America Town

America Town

4.8 8
by Five for Fighting
     
 

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The rather obscure moniker -- a bit of penalty-box slang tossed around by hockey aficionados -- disguises the fact that FFF is not a band so much as the brainchild of one man, namely John Ondrasik, a keenly sensitive, cleverly retro singer-songwriter who fits nicely in the lineage of Elton John, Joe Jackson, andSee more details below

Overview

The rather obscure moniker -- a bit of penalty-box slang tossed around by hockey aficionados -- disguises the fact that FFF is not a band so much as the brainchild of one man, namely John Ondrasik, a keenly sensitive, cleverly retro singer-songwriter who fits nicely in the lineage of Elton John, Joe Jackson, and Ben Folds. Ondrasik has been fighting it out in the trenches for several years now, and America Town, his second album, went virtually unnoticed for more than a year after its release -- until the poignant, melodically soaring "Superman" was adopted as an anthem for the heroes that emerged in the wake of the attacks of September 11th. Musically, that single sets the tone rather well: Ondrasik's high-pitched, emotive voice is a perfect vessel for carrying the heartfelt messages of the lovelorn "Jainy" and the stalwart "Bloody Mary (A Note on Apathy)." But rather than simply sink into the morass of message over medium, he tosses some change-ups into the mix, sneering at celebrity on the string-laden "Michael Jordan" and even rocking out in classic early-'70s fashion on the stirring "Boat Parade." It's clear that Ondrasik doesn't really think he possesses super powers, but his homespun self-awareness is evident throughout, making America Town a very comfortable place to visit.

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Editorial Reviews

All Music Guide - Zac Johnson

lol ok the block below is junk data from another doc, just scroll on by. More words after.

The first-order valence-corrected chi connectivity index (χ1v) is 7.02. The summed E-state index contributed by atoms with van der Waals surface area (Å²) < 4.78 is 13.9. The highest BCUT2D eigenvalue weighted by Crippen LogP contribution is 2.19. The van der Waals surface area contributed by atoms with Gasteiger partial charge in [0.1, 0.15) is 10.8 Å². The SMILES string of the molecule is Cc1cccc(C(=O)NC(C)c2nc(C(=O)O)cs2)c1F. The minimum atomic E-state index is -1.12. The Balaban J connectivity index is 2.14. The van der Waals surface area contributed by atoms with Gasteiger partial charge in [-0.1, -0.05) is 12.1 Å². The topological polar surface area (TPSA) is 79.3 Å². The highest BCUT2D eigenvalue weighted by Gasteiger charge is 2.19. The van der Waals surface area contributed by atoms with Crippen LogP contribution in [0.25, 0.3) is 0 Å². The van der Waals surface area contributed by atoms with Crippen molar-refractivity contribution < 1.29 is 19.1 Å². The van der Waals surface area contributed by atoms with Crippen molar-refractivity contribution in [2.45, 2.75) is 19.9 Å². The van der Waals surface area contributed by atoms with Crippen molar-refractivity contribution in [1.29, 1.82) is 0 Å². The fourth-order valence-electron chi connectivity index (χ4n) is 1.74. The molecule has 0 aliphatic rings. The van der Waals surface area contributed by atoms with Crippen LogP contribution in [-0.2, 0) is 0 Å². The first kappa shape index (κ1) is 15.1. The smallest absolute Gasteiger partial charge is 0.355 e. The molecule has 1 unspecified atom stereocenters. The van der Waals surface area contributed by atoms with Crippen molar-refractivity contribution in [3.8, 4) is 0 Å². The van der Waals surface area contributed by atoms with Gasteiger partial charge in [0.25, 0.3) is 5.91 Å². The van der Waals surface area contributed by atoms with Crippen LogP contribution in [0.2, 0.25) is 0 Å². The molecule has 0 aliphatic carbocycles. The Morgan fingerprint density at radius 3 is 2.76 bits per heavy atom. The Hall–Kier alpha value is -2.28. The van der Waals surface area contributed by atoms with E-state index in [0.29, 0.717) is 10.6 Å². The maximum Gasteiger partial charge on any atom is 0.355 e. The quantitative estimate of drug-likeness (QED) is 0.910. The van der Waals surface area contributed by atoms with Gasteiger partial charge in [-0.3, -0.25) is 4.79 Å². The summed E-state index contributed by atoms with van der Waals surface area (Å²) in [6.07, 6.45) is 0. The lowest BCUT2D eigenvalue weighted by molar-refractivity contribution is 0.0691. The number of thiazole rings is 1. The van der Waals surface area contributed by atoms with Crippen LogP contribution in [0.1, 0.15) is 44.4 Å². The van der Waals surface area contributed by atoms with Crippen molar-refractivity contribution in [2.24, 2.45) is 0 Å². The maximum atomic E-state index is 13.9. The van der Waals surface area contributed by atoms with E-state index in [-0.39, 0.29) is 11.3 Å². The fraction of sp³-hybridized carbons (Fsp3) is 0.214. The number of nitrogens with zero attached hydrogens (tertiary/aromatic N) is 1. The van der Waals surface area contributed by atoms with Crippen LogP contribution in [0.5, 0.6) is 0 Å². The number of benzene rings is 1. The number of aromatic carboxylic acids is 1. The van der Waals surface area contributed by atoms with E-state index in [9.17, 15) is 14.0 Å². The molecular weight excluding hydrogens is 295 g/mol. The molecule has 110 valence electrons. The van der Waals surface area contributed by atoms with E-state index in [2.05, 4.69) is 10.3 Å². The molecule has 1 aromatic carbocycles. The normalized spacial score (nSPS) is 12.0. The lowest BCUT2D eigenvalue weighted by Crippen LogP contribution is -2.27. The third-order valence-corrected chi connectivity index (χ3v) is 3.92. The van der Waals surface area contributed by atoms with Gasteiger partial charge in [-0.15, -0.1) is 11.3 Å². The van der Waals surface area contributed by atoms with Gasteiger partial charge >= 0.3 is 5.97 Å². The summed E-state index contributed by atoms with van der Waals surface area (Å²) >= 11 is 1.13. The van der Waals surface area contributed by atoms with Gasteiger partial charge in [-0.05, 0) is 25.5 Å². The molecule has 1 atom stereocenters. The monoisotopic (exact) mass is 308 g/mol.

A clean and bright effort that delivers some heavy themes, America Town is a very American-sounding album: drifting from song to song is like driving through the Midwest from town to town, each town offering its own stories, not all of which are happy. Singer/songwriter John Ondrasik tackles topics like suicide on "Easy Tonight" and the desire to belong ("Superman," which became an anthem for post-9/11 Americans one year after the album's release) but still manages to see the silver lining in the areas of family ("Easy Tonight") and idolatry ("Michael Jordan"). The songs are sung in a fragile growl, a little like Eddie Vedder singing a lullaby, and backed with some very straightforward acoustic guitar and piano-led rock. The focus is clearly on the lyrics, which are well written and effectively sung.

Product Details

Release Date:
04/22/2003
Label:
Sony
UPC:
0074646375969
catalogNumber:
63759

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Tracks

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Album Credits

Performance Credits

Five for Fighting   Primary Artist
Shane Keister   Piano,Hammond Organ,Wurlitzer
Nikki Harris   Vocals
Victor Lawrence   Cello
Robert Medici   Drums
John Ondrasik   Acoustic Guitar,Piano,Hammond Organ,Vocals,Wurlitzer
Dorian Crozier   Percussion,Drums
Bobby Schneck   Electric Guitar
Sheldon Gomberg   Bass,Upright Bass
Gregg Wattenberg   Acoustic Guitar,Bass,Electric Guitar,Vocals

Technical Credits

Greg Calbi   Mastering
Jim Grant   Management
Bob Ludwig   Mastering
Brian Scheuble   Engineer
Greg Latterman   Executive Producer
John Ondrasik   String Arrangements
Jen Wyler   Authoring
Evan Lamberg   Executive Producer
David Boucher   Engineer
Gregg Wattenberg   Composer,Producer,Engineer
Seth Atkins Horan   Engineer

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